What makes XLRI Jamshedpur so special – A few XL-ent facts!
A Few XL-ent Facts!
Although aware that the founder of this website always intended its scope to extend to all the top B-Schools of the country irrespective of the IIM tag, I am also alive to the fact that for all serious management education aspirants, “MBA” is synonymous with “IIM”. I was definitely one of them until I attempted the CAT.
My first real tryst with XLRI began after a disastrous CAT 2008. But I’ll admit I was still not as motivated for XAT. Reason was obvious – I’d heard enough times that as far as Indian B-Schools went, it was “A-B-C and the rest”. Doubts aside, XLRI it was to be. After two BRILLIANT years at XL, any thought of “What if IIM…” is simply laughable.
XLRI has all the usual great elements of an MBA programme – a cheerful hostel life, fun campus events, good people to interact with, some brilliant faculty, decent placements, etc. etc. But there are a few things that set XLRI apart, give it a unique flavour.
“More the merrier” maxim does not hold true in a B-School, in my opinion. XLRI has a smaller batch size (even with two different programmes) than most of the IIMs. Placement considerations apart, I particularly like this fact. Everyone knows everybody else in their batch at XLRI – one need not get lost in crowd. The fact that it’s a private college also plays some role in the rich interactions.
A pet peeve at B-Schools, the Gender Ratio, is not a concern here. Thanks to the PMIR programme, XLRI has a rather favourable ratio of girls (a rare sighting on some campuses!). Yes, it’s not without reason that XL ki Kudiyaan have a song dedicated to them – ‘nuff said!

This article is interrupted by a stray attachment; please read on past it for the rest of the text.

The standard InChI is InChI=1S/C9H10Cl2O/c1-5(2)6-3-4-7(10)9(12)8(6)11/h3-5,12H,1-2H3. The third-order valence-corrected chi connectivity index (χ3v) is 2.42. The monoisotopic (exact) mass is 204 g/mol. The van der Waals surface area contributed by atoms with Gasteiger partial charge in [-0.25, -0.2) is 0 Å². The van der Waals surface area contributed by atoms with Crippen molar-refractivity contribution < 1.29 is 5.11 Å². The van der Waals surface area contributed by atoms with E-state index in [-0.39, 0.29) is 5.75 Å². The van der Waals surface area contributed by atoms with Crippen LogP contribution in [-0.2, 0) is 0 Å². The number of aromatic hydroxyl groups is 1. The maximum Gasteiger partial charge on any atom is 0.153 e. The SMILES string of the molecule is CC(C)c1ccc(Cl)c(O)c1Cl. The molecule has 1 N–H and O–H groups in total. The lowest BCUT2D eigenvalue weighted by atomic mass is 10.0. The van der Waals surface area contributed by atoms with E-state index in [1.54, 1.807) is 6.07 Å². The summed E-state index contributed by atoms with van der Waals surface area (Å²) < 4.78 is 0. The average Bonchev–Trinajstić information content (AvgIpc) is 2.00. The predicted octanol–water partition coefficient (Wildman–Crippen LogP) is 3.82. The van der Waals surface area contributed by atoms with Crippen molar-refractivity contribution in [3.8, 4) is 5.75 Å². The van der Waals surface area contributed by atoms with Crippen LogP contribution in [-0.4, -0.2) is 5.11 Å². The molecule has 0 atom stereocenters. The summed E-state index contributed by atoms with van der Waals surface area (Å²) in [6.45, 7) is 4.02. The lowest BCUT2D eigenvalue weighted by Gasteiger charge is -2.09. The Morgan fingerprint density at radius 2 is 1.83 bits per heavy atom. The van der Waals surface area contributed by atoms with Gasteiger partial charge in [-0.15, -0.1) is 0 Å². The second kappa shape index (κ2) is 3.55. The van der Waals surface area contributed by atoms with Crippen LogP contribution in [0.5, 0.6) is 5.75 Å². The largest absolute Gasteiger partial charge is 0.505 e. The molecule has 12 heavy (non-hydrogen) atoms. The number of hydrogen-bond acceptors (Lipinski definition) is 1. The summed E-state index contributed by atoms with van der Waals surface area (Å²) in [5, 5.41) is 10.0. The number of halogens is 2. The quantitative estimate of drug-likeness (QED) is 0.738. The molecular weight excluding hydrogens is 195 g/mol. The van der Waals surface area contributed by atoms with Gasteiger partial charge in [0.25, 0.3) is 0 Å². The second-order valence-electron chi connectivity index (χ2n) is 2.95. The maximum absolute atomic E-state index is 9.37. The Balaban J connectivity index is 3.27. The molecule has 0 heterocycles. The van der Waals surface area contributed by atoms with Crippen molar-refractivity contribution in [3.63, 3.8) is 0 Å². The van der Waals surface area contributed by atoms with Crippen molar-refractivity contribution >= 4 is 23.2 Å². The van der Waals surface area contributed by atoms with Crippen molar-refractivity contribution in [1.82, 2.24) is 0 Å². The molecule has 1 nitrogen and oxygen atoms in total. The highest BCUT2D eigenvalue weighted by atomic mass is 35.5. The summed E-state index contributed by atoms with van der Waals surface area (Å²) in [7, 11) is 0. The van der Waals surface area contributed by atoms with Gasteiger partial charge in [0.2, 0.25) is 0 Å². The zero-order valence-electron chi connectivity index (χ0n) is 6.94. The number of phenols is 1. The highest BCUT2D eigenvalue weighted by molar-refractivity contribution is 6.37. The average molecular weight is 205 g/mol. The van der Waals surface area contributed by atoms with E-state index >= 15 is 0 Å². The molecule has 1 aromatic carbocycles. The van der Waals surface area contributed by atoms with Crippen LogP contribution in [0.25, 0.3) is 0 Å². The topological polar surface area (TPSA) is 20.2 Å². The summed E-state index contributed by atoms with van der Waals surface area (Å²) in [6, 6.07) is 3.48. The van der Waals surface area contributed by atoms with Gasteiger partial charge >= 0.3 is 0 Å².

Those from IITs/NITs do find the campus woefully small. Yes, if you have been used to hundreds of acres of space, no doubt XLRI would seem inadequate (not so with me, having studied in space-poor Mumbai all my life!). But just like the “lesser number of students” argument, a small campus too has an advantage – one is never far from activity. With everything/everyone close by, people are involved by default – it’s difficult to isolate yourself. And the biggest convenience of all: a one-minute run from your bed to the early-morning class!
While trying to find out more about XLRI before actually landing on campus, one thing that every past/present student told me about was the “XL Culture”. I was highly sceptical about this before getting to campus. Every B-School is bound to have its own share of events/traditions/culture, right? Lekin XL mein kuchh baat hai… Perhaps it’s all the above reasons that make it seem close-knit. Add to that the absence of campus curfews or hostel restrictions, and it’s a rather free community. The various events/traditions passed along on for years connect XLers as much as 25 years apart (for all the curious janta, these “events/traditions” unfortunately cannot feature on this forum – some things should never leave campus!). I don’t want to exhort too much on the “XL Culture”, and many alumni too will have tongue firmly in cheek while mentioning it, lest we take it too seriously. It’s one of those things that can be done justice to only by experiencing.
While on paper these may only amount to “facts”, it is all these points and many other intangibles which have contributed towards making my two years at B-School a highly enriching experience, one which I know could never be replicated in any other surrounding. Looks like screwing up CAT wasn’t such a bad thing after all!
– Miti Vaidya
(The author is an alumnus of XLRI School of Business & Human Resources (Batch of 2011). Currently working as a TAS Manager, she has worked with Goldman Sachs (Global Investment Research) in the past. A graduate from Narsee Monjee College of Commerce & Economics (Batch of 2007), Miti has also completed her C.A. – Inter)